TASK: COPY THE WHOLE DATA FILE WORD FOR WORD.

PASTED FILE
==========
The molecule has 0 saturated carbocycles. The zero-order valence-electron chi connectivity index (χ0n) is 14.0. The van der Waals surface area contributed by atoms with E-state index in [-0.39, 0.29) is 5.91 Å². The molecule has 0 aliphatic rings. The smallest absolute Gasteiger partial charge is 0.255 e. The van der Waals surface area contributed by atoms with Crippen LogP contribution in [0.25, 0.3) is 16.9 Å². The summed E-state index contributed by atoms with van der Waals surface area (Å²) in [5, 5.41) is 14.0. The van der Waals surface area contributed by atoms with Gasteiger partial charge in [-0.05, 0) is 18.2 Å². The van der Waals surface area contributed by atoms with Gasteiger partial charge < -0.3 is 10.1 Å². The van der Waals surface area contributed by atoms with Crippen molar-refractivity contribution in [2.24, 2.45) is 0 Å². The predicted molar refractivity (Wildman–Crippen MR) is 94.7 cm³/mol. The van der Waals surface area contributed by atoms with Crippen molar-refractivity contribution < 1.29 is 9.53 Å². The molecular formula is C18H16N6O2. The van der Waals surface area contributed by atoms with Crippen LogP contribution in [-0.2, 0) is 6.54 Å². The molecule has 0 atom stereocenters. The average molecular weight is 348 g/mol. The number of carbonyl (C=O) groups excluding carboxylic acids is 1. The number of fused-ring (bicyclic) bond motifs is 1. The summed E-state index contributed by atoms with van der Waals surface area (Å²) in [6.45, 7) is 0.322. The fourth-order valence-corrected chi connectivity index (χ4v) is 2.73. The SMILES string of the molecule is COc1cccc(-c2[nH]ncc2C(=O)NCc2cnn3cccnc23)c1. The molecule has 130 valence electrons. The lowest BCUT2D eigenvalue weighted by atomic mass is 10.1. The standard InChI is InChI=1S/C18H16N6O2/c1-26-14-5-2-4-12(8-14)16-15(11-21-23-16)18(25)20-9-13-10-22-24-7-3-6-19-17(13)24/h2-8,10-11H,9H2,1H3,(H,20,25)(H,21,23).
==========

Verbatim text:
The molecule has 0 saturated carbocycles. The zero-order valence-electron chi connectivity index (χ0n) is 14.0. The van der Waals surface area contributed by atoms with E-state index in [-0.39, 0.29) is 5.91 Å². The molecule has 0 aliphatic rings. The smallest absolute Gasteiger partial charge is 0.255 e. The van der Waals surface area contributed by atoms with Crippen LogP contribution in [0.25, 0.3) is 16.9 Å². The summed E-state index contributed by atoms with van der Waals surface area (Å²) in [5, 5.41) is 14.0. The van der Waals surface area contributed by atoms with Gasteiger partial charge in [-0.05, 0) is 18.2 Å². The van der Waals surface area contributed by atoms with Gasteiger partial charge < -0.3 is 10.1 Å². The van der Waals surface area contributed by atoms with Crippen molar-refractivity contribution in [2.24, 2.45) is 0 Å². The predicted molar refractivity (Wildman–Crippen MR) is 94.7 cm³/mol. The van der Waals surface area contributed by atoms with Crippen molar-refractivity contribution < 1.29 is 9.53 Å². The molecular formula is C18H16N6O2. The van der Waals surface area contributed by atoms with Crippen LogP contribution in [-0.2, 0) is 6.54 Å². The molecule has 0 atom stereocenters. The average molecular weight is 348 g/mol. The number of carbonyl (C=O) groups excluding carboxylic acids is 1. The number of fused-ring (bicyclic) bond motifs is 1. The summed E-state index contributed by atoms with van der Waals surface area (Å²) in [6.45, 7) is 0.322. The fourth-order valence-corrected chi connectivity index (χ4v) is 2.73. The SMILES string of the molecule is COc1cccc(-c2[nH]ncc2C(=O)NCc2cnn3cccnc23)c1. The molecule has 130 valence electrons. The lowest BCUT2D eigenvalue weighted by atomic mass is 10.1. The standard InChI is InChI=1S/C18H16N6O2/c1-26-14-5-2-4-12(8-14)16-15(11-21-23-16)18(25)20-9-13-10-22-24-7-3-6-19-17(13)24/h2-8,10-11H,9H2,1H3,(H,20,25)(H,21,23).